GarUser is Offline
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    Gar

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    26 Jun 2005 11:40 PM
    Well said Una
    BinokularUser is Offline
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    Binokular

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    27 Jun 2005 12:15 AM
    quote:
    Originally posted by Una
    they have never made a bad album (yes, even Pop)
    ..but they have made a mediocre one, I warmed to "Pop" easily enough, I could even accept the sprawling unfocused mess that was "Rattle and Hum", but "Atomic Bomb" is the first U2 album that I really can't be bothered buying.
    quote:
    Originally posted by Una they are not afraid of bringing politics into the equation
    Not really a virtue at all in my personal opinion. Actung Baby which isn't overtly political, arguably had more impact on peoples lives and was more refelctive of its time than any other U2 record, being taken closely to heart by by the people of East Berlin, Eastern Europe and Russia during the collapse of Communism and also the people amidst the chaos of a wartorn former Yugoslavia. I don't think those people gave a damn about politics, it was the humanity of the record that mattered. Similarly, with regard to the video for Miss Sarajevo, Brian Eno said about it that it "suggests that surrealism and dadaism are the appropriate responses to fanaticism," I think too much importance is placed on politics in music these days, but thats another debate, which I don't plan to get any further into.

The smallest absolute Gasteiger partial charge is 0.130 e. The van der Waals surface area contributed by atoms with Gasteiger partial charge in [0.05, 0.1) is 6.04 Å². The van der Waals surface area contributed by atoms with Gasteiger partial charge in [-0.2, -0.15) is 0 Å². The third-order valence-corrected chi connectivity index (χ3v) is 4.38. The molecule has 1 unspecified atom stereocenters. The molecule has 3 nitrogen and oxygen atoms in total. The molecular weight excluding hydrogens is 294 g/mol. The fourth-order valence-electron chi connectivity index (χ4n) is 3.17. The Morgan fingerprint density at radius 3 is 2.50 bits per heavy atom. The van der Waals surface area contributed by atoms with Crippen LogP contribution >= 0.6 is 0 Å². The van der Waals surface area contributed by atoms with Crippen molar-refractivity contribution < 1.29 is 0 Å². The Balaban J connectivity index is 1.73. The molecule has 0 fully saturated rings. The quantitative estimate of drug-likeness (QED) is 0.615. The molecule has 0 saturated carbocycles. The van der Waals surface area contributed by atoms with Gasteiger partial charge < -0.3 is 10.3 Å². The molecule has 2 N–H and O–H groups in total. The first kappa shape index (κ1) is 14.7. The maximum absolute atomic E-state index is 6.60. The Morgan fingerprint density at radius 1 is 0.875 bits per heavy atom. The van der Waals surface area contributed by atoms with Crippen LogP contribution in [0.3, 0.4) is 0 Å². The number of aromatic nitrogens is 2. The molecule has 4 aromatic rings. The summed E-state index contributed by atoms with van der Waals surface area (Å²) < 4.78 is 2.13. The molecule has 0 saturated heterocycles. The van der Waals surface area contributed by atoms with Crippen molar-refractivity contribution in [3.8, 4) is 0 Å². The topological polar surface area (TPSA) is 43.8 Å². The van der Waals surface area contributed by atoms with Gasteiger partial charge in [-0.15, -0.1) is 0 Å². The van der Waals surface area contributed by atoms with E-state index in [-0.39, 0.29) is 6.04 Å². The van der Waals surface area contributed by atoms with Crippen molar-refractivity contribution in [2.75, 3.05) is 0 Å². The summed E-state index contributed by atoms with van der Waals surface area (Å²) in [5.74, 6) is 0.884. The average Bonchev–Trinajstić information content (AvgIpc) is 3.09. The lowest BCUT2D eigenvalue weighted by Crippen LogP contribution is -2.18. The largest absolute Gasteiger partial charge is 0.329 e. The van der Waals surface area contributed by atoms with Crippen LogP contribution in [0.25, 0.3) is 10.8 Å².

quote:
    Originally posted by Una they have one of the most recognisable and charismatic front men